Original article by http://janssenlima.blogspot.it/ in Portuguese
Today I’ll talk about a very important type of monitoring that is rarely discussed (perhaps because not so many people are privileged to work with hardware that supports this technology: IPMI).
The Intelligent Platform Management Interface (IPMI) is a standard used to manage a computer system and monitor its operation. Its development was led by Intel and is today supported by more than 200 hardware manufacturers.
Its operation is independent of an operating system, which allows administrators to remotely manage the hardware resources even before any OS starts. For example, we can monitor through IPMI system temperatures, voltages, fans (FAN), power supplies, chassis intrusion, etc..
For the ones that wants to go deeper in IPMI specifics, I suggest reading the website of Intel . I think the most interested in this are the Data Center Managers and System Administrators of sites that must be highly available. An IPMI interface collects information using sensors that are responsible for providing this information in real-time.
A hardware that has IPMI provides a web frontend for remote management. Examples are: IMM by IBM, iLO by HP, DRAC by Dell, You can do a search on Google Images to view the web frontend of these objects.
To demonstrate the basic operation of gathering information for an IPMI interface, I used an IBM System x3550 M3, which has a monitoring web frontend called IMM (Integrated Management Module). This server has an ethernet card for remote management in which we can see the IPMI information gathered by the sensors and this information can be displayed on the panel of the server or remotely on the web interface.
In GNU/Linux, there is a package available called ipmitool. This package is available in the CentOS repositories. For other distributions, just do a search with the parameter ‘ipmi’. Use YUM to install the package as it is necessary to make query to sensors on a host that has IPMI.
# yum install ipmitool -y
Now, we will test the target, sending a query to the server via the IPMI protocol, we will ask to see which sensors are available for monitoring.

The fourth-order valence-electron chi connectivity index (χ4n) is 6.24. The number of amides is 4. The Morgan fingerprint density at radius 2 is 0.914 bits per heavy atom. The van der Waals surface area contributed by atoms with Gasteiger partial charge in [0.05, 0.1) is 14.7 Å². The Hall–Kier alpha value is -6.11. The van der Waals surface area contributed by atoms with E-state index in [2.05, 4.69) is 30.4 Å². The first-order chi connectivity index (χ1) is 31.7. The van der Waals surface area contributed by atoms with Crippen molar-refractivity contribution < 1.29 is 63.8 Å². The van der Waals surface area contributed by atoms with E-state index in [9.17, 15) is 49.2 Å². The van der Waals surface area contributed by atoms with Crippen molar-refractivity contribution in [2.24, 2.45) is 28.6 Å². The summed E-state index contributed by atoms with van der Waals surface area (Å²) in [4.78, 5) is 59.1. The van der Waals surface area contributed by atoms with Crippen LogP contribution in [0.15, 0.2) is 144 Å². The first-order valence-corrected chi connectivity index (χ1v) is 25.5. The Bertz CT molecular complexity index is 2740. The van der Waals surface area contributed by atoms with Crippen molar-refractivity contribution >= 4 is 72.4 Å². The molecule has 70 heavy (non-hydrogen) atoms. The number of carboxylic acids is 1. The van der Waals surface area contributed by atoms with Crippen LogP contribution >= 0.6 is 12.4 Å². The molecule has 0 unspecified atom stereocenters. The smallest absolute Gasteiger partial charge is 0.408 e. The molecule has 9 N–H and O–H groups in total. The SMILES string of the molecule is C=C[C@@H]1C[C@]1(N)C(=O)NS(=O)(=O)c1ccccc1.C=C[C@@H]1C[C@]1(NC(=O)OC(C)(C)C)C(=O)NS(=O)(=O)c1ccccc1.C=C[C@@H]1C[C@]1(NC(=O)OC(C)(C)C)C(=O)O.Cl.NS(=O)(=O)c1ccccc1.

# ipmitool -H <ip_interface_ipmi> -U <username> -P <password> sdr</password></username></ip_interface_ipmi>
As a result, we have in the standard output of our terminal the following data:
These are just some of the collected data, since the list is huge and there is no need to display them here. Another command that could be run is:
# ipmitool -H <ip_interface_ipmi> -U <username> -P <password> sensor</password></username></ip_interface_ipmi>
The above command would show a little more detail, such as non-critical level, the critical level and fatal. For example, the actual temperature is 22° C. The non-critical level could be 38º C, 41° C the critical and 45° C for the fatal threshold. These levels are ideal for a monitoring/alerting system for administrators. There are other ways of running the ipmitool command to display information from sensors of the IPMI interface. Its range of options is extensive and it is possible to obtain more detailed information. This can be verified by consulting the manual with the command.
# man ipmitool
It is worth noting that the purpose of this post was to demonstrate how to query the sensors available for those wishing to monitor some of the sensors with IPMI. One way would be using scripting (shell, perl, etc.) or through systems like ZABBIX, in my next post I’ll show how to monitor with it an IPMI interface.
- Copy – A new cloud storage service with Linux Client
- Linux Games: Haunt
- Share your files easily on your computers with NitroShare
- Linuxaria, now running on Wheezy
- BitMessage: Encrypted messaging, BitCoin-style
Find me on Google+